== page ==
Visuals are easy to digest. 

Charts make complex information easily digestible by creating a visual snapshot.

Take, for example, dietary guidelines. You can write at length about the correct balance of vegetables, protein and fats in a healthy diet. While there is a lot of specific information that you want to communicate, the main thing you want your audience to walk away with is how to portion out these food categories. A graphic of a plate that is half vegetables, a quarter protein, and a quarter fats & carbs makes it very easy to remember. A person may not remember how many grams of protein they are supposed to eat, but with the help of this graphic, they can look at their plate and instantly assess how it matches with the guidelines.

The best charts are those that have a clear purpose, provide information that is relevant and useful to your audience and creates instant understanding.

Clarity is key. 

The meaning of the chart should be instantly apparent. Even complex charts, when well designed, trigger instant recognition. If you are trying to communicate too many different ideas in one graphic, it will be less effective. Don’t confuse people by trying to put too many different ideas or data sets into one chart.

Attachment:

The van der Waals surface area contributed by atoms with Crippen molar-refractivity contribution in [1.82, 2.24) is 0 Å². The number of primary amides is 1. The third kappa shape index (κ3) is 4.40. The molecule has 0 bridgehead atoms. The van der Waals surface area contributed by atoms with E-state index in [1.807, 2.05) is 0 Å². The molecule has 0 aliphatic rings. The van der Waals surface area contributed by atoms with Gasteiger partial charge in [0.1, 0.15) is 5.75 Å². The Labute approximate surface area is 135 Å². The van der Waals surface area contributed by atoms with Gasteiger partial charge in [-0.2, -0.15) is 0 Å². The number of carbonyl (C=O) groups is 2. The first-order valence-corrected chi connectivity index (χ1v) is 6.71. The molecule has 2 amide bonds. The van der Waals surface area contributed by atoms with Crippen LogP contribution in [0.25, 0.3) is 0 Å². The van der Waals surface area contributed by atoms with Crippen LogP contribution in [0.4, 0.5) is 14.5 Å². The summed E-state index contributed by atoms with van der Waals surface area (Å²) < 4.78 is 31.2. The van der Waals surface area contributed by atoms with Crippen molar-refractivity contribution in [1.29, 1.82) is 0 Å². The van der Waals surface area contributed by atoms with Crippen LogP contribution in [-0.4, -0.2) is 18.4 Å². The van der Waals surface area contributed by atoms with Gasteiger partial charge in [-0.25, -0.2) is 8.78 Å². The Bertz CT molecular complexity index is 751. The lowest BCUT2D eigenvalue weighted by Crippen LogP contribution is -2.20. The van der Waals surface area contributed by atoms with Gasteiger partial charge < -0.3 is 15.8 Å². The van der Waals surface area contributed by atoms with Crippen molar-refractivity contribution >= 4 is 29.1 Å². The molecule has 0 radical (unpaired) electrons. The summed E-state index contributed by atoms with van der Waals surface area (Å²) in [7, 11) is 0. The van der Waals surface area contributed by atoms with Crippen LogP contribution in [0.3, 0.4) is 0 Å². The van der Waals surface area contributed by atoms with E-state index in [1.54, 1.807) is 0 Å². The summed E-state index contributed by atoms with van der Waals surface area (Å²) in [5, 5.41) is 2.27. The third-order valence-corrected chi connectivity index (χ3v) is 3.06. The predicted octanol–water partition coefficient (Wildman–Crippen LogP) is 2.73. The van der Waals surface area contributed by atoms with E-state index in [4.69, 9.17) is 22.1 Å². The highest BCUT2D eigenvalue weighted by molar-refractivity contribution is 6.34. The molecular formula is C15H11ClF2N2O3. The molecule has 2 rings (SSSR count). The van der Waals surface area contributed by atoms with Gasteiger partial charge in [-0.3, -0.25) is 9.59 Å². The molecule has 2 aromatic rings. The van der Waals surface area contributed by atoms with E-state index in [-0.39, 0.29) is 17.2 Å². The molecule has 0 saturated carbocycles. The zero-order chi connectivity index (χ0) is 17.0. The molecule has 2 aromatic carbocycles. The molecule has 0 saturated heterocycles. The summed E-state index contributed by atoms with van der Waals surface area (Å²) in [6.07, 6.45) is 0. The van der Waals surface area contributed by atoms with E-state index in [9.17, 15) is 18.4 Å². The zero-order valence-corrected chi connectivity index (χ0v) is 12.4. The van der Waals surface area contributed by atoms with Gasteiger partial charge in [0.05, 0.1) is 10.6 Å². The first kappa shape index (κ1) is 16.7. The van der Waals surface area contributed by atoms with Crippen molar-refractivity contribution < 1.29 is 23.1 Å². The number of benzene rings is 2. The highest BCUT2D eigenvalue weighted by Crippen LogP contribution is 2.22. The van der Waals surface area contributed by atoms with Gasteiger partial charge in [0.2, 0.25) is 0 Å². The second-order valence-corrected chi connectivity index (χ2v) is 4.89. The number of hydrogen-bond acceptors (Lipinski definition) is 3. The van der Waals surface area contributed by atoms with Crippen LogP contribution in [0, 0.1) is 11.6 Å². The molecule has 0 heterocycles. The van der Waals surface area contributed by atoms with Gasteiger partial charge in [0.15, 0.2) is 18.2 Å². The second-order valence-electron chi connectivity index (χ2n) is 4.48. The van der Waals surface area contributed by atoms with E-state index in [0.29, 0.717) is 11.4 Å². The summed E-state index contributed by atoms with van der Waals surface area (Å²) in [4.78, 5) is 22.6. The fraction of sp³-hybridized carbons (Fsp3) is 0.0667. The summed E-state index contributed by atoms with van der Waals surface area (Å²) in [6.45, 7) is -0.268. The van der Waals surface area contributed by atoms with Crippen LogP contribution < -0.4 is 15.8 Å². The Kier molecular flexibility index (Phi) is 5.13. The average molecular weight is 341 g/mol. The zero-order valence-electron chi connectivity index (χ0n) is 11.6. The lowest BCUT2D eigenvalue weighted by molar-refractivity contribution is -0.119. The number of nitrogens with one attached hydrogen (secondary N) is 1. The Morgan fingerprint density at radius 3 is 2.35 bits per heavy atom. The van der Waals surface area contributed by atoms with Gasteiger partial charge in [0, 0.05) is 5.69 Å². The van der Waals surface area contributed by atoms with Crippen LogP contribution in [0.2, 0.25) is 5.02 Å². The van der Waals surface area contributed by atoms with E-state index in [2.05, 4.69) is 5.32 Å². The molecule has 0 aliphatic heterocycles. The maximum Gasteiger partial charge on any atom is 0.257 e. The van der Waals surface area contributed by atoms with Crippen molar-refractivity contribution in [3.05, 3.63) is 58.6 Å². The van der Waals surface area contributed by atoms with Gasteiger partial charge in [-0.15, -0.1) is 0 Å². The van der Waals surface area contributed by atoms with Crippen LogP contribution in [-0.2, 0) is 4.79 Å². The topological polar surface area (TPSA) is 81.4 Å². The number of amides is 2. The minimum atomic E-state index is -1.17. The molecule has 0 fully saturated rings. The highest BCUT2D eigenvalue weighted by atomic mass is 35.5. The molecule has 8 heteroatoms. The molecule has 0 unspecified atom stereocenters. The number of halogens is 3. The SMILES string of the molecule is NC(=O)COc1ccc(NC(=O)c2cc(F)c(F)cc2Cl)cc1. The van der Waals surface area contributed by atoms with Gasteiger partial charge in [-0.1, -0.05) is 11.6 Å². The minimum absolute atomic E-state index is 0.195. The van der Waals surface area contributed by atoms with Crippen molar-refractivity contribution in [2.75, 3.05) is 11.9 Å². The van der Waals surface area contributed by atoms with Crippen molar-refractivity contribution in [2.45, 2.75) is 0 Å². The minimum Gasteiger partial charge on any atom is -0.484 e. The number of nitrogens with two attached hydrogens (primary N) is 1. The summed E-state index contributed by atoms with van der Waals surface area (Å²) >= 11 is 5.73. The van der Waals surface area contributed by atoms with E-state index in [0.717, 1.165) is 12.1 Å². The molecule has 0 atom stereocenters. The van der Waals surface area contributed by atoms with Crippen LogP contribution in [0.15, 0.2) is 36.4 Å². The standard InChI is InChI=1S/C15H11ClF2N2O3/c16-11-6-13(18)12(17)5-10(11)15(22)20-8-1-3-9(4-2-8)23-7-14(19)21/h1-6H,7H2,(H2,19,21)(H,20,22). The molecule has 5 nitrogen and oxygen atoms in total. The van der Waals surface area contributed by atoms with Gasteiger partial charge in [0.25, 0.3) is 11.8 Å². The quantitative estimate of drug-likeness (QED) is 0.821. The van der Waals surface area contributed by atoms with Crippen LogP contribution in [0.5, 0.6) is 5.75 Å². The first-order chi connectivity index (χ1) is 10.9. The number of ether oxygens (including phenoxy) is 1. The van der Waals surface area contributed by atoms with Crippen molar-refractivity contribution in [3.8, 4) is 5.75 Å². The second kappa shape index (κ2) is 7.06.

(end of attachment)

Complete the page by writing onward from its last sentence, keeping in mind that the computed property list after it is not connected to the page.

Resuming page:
Image via samhundley.com

Image via samhundley.com

Keep telling a story. 

As discussed in previous posts you should showcase information that will engage your readers. Data that is exciting to internal staff may not have the same resonance for your external audiences. Remember that people do not care about numbers; they care about the people that data represents. Your charts and graphs should support the overall story you are telling, and don’t be afraid to inject some personality into your data!

Remember this – your audience is lending you their precious time by reading you annual report – in return, you should take them time to make their experience delightful.

Great design always centers around connecting the consumer with the message in a way that’s easy, enjoyable and keeps them connected to your endgame.